Sunday afternoon will mark the end of an era. Legendary announcer Vin Scully will broadcast his final game at Dodger Stadium after 67 years behind the mic. Scully has been present for some of the greatest moments in sports history. For all of Scully’s memorable soundbites, Chicago Cubs fans will remember him for two defining moments for their franchise.
September 9th, 1965 is a date that the Chicago Cubs would like to forget. After all, who would want to remember being on the wrong end of a perfect game? Despite the dominance of Sandy Koufax that night, this game is remembered for a variety of reasons.
Fans were delighted to the sixth perfect game thrown in the modern era, but it could have been more. Cubs pitcher Bob Hendley matched Koufax nearly pitch for pitch. Hendley surrendered one hit on a weak double in the seventh inning.
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Baseball historians have concluded that this game may have been the greatest pitching performance in Major League history. As a result, Cubs fans shouldn’t harbor shame in being bested in a tightly contested game. Consequently, the one base hit in the game didn’t have a direct result of the lone run scoring in the 1-0 Dodgers victory.
Bob Hendley would get his revenge a week later when he outdueled Koufax in a 2-1 victory at Wrigley Field.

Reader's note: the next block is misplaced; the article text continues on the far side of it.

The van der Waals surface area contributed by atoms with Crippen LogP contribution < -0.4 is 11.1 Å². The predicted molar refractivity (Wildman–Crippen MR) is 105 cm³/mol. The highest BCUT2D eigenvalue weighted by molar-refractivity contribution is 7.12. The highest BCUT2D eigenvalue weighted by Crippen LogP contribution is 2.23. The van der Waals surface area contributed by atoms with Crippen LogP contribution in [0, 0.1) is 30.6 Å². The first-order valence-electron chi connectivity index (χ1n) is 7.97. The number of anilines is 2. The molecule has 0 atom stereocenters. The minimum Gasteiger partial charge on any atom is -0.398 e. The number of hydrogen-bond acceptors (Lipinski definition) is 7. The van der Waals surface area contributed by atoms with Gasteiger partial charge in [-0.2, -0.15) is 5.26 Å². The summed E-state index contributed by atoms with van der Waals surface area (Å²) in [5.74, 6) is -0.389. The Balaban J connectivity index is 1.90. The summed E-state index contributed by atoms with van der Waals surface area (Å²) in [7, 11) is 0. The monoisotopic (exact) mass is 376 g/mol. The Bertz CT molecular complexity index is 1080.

Sandy Koufax’s perfect game was the beginning of an impressive streak for the Cubs. On July 25th, 2015, the Cubs were no-hit by Cole Hamels. The Cubs ended a streak of 7,920 games without being no-hit, the most by any team in baseball history.
When Rick Monday scooped up an American flag doused in gasoline, he never thought the action would be preserved in our memories.
On April 25, 1976, Cubs outfielder Rick Monday demonstrated how baseball transcended the sports world.
Monday was warming up for the bottom of the fourth inning when he came upon two men kneeling over a fuel-soaked American Flag. Political views aside, Monday didn’t want to stand by as the symbol of our nation went up in flames (literally).
Vin Scully effortlessly provided the play-by-play to what many people consider the “greatest play” in baseball history. Rick Monday’s gesture was only elevated by the genuine excitement and drama that Vin Scully provided the viewers.
Baseball has always been stitched within the fabric of our nation. Vin Scully has simply provided the soundtrack to generations of sports fans. He personifies Americana.
Scully may not have been a Cubs announcer, and it would be senseless to think he didn’t leave a mark on this franchise. Two of the greatest moments in baseball history, narrated by the best of all time. After next week, the game will never sound the same.